SEC may be set to crack down on companies that adjust revenue

  • Written by MarketWatch
  • Published in Economics

The Securities and Exchange Commission may be closer to cracking down on companies that adjust their revenue, according to a MarketWatch analysis of comment letters sent by the regulator in the last two years.

It’s a development, if one still slowly taking shape, that could go a long way toward clearing up earnings reporting confusion for investors.

But factors persist that may stand in the way of complete elimination of revenue adjustments. The MarketWatch analysis shows that the SEC has taken an inconsistent approach as it addresses individual company revenue reporting tendencies. It also remains unclear whether there is political will at the agency to crack down further on company earnings compliance as part of a Trump-administration push toward lighter regulation.

MarketWatch analyzed comment letters issued by the SEC in 2018 and 2019 that had revenue-related non-GAAP keywords and found companies were often being advised on how to handle new revenue-recognition rules, that came into effect in January of 2018. But some were being advised on their accounting related to adjusted revenue and, in particular, “acquisition-related” adjustments for deferred revenue that had been written off under Generally Accepted Accounting Principles, or GAAP, the U.S. accounting standard.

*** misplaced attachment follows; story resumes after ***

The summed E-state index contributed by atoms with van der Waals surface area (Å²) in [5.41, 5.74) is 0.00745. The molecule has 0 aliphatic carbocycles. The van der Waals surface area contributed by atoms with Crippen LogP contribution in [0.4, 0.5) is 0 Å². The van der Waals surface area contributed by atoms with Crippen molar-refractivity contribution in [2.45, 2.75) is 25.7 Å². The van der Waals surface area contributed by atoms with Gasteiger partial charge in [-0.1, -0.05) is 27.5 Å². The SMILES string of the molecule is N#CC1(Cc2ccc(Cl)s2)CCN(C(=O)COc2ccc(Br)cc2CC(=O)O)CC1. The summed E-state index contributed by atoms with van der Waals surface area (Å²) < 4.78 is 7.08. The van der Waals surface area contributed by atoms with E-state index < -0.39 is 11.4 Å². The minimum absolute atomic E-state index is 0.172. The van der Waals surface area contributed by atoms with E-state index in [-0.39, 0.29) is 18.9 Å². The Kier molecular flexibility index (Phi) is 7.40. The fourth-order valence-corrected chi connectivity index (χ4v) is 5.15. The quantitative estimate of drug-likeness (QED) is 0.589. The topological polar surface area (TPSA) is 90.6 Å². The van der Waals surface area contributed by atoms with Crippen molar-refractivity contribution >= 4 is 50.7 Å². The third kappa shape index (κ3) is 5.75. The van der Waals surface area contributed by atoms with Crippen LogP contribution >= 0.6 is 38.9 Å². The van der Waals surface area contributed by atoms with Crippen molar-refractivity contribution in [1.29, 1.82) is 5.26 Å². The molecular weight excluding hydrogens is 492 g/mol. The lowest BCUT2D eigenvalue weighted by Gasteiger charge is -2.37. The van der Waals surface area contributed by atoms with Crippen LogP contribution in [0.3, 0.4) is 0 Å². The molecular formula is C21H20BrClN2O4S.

See also: SEC says companies should brace for comment letters on new revenue rule[1]

As first reported by MarketWatch in November of 2017[2], companies are adding back millions in this written-off deferred revenue, or “ghost revenue,” when reporting adjusted revenue and when calculating executive bonuses.

MarketWatch has reported on the use of the “ghost revenue” by NortonLifeLock NLOK, -0.08%[3] formerly known as Symantec, and by BlackBerry BB, +0.27%[4], Salesforce, CRM, +0.17%[5] Broadcom AVGO, -0.54%[6] and others.

Read: Companies including Symantec are using ‘ghost revenue’ to calculate bonuses[7]

Still, there are clear examples that the SEC’s interaction by comment letter has led to changes in reporting on revenue adjustments.

For instance, the SEC questioned software company Ribbon Communications RBBN, +4.51%[8] in a letter in April of this year [9]about its “acquisition-related revenue” adjustment.

“Considering your deferred revenue was adjusted to fair value at the time...

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